January 13, 2012 | Graham

Dark continent holds insight into Hendra virus

Researchers at Cambridge University, the Zoological Society of London and CSIRO have over-turned theories on Hendra virus in a study of an isolated colony of straw-coloured fruit bats on islands off the west coast of Africa and found that some African bats carry anti-viruses to the disease.

Previously it was thought that the virus only existed distributed over widespread colonies of bats, but this work in an isolated colony showed that the animals had co-existed with the disease for quite some time, although it has only spilled into human populations in the last 20 years.

For me another interesting insight from the paper was that while the Australian media reports the “deadly” Hendra virus as though it evolved in a nearby suburb of Brisbane, apparently a similar virus called Nipah virus is present in fruit bat populations in Asia and appears to have been known well before Hendra Virus.

In other not-so-good Hendra virus news apparently not only horses but cats can contract and spread the disease.

For a Queenslander this is not good news. There is a greater risk of catching Hendra virus than there is of being taken by a shark, and infection is almost always fatal. Bats are prolific in the trees of Brisbane with a colony near here on a well-traversed bike path at Coorparoo, and while horses could catch and transmit the disease, they are nowhere as widely-owned as moggies.

As my partner’s two girls are frequently about horses and just acquired a cat, and bats jump out of low lying branches when I come home, the disease seems a particularly ominous, if not significant, risk.

The Cambridge/CSIRO release reads:

Discovery in Africa gives insight for Australian Hendra virus outbreaks

Researchers find that African bats have antibodies that neutralise deadly virus

A new study on African bats provides a vital clue for unravelling the mysteries in Australia’s battle with the deadly Hendra virus.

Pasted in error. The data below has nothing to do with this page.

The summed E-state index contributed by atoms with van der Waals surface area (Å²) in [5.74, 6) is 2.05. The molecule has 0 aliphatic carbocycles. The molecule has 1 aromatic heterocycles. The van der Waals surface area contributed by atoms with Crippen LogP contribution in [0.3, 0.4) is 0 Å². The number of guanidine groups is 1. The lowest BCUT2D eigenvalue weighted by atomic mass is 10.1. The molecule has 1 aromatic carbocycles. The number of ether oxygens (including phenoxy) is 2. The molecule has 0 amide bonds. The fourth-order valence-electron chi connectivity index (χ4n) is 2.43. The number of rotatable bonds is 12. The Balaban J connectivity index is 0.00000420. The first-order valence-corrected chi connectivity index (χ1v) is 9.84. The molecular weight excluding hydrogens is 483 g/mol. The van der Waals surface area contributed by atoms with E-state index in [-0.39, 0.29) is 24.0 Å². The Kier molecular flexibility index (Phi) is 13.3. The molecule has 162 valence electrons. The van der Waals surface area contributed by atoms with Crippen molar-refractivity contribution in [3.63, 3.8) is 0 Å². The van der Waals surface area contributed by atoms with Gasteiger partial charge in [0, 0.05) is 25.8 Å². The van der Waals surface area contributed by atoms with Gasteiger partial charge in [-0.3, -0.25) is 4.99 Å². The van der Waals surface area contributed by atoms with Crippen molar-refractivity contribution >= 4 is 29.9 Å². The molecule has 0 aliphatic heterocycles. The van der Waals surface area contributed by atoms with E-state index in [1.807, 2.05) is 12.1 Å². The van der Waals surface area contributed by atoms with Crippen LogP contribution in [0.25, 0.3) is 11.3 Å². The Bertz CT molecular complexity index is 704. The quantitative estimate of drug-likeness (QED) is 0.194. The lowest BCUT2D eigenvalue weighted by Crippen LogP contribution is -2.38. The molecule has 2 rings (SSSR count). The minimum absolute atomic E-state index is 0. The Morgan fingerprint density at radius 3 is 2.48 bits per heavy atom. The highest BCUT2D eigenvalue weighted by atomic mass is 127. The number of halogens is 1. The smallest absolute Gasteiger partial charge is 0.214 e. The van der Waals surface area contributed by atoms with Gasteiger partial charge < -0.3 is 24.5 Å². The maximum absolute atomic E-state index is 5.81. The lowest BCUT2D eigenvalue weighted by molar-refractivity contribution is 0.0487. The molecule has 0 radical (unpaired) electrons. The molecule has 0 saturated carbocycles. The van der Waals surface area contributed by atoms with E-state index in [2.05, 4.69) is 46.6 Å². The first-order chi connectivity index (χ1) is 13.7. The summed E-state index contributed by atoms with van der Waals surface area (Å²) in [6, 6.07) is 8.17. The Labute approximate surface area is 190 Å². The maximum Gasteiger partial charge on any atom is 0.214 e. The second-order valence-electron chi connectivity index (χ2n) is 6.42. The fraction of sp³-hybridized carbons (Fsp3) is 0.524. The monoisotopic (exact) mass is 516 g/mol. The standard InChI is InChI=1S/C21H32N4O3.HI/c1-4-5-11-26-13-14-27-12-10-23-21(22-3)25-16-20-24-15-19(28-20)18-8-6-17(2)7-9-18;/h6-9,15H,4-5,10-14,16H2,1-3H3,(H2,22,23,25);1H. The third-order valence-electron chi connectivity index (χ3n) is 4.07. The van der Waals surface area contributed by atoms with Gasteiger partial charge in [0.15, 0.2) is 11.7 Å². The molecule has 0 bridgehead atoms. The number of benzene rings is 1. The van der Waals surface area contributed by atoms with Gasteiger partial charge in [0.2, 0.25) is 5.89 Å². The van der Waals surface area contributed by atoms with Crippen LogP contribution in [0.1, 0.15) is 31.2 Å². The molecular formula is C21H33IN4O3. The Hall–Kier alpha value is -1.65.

The study focused on an isolated colony of straw-coloured fruit bats on islands off the west coast of central Africa. By capturing the bats and collecting blood samples, scientists discovered these animals have antibodies that can neutralise deadly viruses known in Australia and Asia.

The paper is published today, 12 January, in the journal PLoS ONE, and is a collaboration of the Department of Veterinary Medicine at the University of Cambridge, the Zoological Society of London and the CSIRO Australian Animal Health Laboratory.

Hendra virus in Australia and Nipah virus in Asia are carried by fruit bats and sporadically “spill over” into people with tragic consequences. The findings of the new study are significant as they yield valuable insights for our understanding of how these viruses persist in bat populations.

Cambridge PhD student Alison Peel explains, “Hendra and Nipah viruses cause fatal infections in humans, but we currently understand very little about how the viruses are transmitted from bats to other animals or people. To understand what the risk factors for these ‘spill-overs’ are, it is crucial to understand how viruses are maintained in bat populations. The ability to study these viruses within an isolated bat colony has given us new insight into these processes.”

It was previously believed that these viruses were maintained in large interconnected populations of bats, so that if the virus dies out in one colony, it would be reintroduced when bats from different colonies interact. The new study indicates that a closely related virus is able to persist in a very small and isolated population of bats. This is the first time this has been documented in a natural wild population, casting doubt on current theories.

Peel added, “Although Hendra and Nipah viruses are relatively new to science, it appears that bats have lived and evolved with them over a very long time. We hope that by gaining a better understanding of this relationship, we may then be able to understand why it is only within the last 20 years that spill-over to humans has occurred.”

Posted by Graham at 8:00 am | Comments (2) |
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  1. You will find this interesting. http://tvglobalresearch.ca/2012/01/mass-panic-over-bird-flu-experiments

    Many within the environmental and scientific community see too many humans as being the real problem and not climate change,extinctions or pollution.

    They don’t of course include themselves as being a problem because they are the elites.

    It has been proven that education allows women to have control over their fertility but the elites maintain that weapons,disease and poverty are better at controlling populations.

    The reality has been the opposite.Wars,ignorance and poverty have vastly increased populations.

    Comment by Ross — January 14, 2012 @ 1:09 pm

  2. http://tv.globalresearch.ca/2012/01/mass-panic-over-bird-flu-experiments James Corbett reveals that Govts are the biggest sponsors of bio-terrorism.There is no doubt that they are experimenting with viruses and bacteria as weapons of war,however these same weapons can be used upon us if we too are perceived as being a threat.

    Comment by Ross — January 14, 2012 @ 10:36 pm

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